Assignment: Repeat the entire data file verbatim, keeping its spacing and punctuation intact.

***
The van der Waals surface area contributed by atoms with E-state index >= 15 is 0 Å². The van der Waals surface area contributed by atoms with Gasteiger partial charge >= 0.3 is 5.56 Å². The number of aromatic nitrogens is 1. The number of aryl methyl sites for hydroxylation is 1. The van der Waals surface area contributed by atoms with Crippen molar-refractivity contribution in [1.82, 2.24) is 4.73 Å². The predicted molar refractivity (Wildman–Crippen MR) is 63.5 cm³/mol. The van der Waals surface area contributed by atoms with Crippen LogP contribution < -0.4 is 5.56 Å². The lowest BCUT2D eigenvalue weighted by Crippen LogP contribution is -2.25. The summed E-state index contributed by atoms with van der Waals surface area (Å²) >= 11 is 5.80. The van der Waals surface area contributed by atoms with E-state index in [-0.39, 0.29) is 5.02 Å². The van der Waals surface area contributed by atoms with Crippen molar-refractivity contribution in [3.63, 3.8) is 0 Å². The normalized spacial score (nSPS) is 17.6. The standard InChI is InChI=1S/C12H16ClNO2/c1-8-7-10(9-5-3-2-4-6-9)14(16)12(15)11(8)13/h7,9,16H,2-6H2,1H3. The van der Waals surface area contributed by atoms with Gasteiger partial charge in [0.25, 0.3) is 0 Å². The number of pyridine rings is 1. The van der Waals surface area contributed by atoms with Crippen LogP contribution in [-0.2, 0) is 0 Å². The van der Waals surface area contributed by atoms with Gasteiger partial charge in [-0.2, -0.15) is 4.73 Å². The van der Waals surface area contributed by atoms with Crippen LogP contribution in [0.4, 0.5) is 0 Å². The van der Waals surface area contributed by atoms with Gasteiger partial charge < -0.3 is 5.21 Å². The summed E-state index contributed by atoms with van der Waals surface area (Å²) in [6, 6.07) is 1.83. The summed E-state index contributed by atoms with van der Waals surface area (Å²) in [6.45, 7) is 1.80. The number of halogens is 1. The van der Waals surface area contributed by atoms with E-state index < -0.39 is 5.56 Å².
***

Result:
The van der Waals surface area contributed by atoms with E-state index >= 15 is 0 Å². The van der Waals surface area contributed by atoms with Gasteiger partial charge >= 0.3 is 5.56 Å². The number of aromatic nitrogens is 1. The number of aryl methyl sites for hydroxylation is 1. The van der Waals surface area contributed by atoms with Crippen molar-refractivity contribution in [1.82, 2.24) is 4.73 Å². The predicted molar refractivity (Wildman–Crippen MR) is 63.5 cm³/mol. The van der Waals surface area contributed by atoms with Crippen LogP contribution < -0.4 is 5.56 Å². The lowest BCUT2D eigenvalue weighted by Crippen LogP contribution is -2.25. The summed E-state index contributed by atoms with van der Waals surface area (Å²) >= 11 is 5.80. The van der Waals surface area contributed by atoms with E-state index in [-0.39, 0.29) is 5.02 Å². The van der Waals surface area contributed by atoms with Crippen molar-refractivity contribution in [3.63, 3.8) is 0 Å². The normalized spacial score (nSPS) is 17.6. The standard InChI is InChI=1S/C12H16ClNO2/c1-8-7-10(9-5-3-2-4-6-9)14(16)12(15)11(8)13/h7,9,16H,2-6H2,1H3. The van der Waals surface area contributed by atoms with Gasteiger partial charge in [0.25, 0.3) is 0 Å². The number of pyridine rings is 1. The van der Waals surface area contributed by atoms with Crippen LogP contribution in [-0.2, 0) is 0 Å². The van der Waals surface area contributed by atoms with Gasteiger partial charge in [-0.2, -0.15) is 4.73 Å². The van der Waals surface area contributed by atoms with Crippen LogP contribution in [0.4, 0.5) is 0 Å². The van der Waals surface area contributed by atoms with Gasteiger partial charge < -0.3 is 5.21 Å². The summed E-state index contributed by atoms with van der Waals surface area (Å²) in [6, 6.07) is 1.83. The summed E-state index contributed by atoms with van der Waals surface area (Å²) in [6.45, 7) is 1.80. The number of halogens is 1. The van der Waals surface area contributed by atoms with E-state index < -0.39 is 5.56 Å².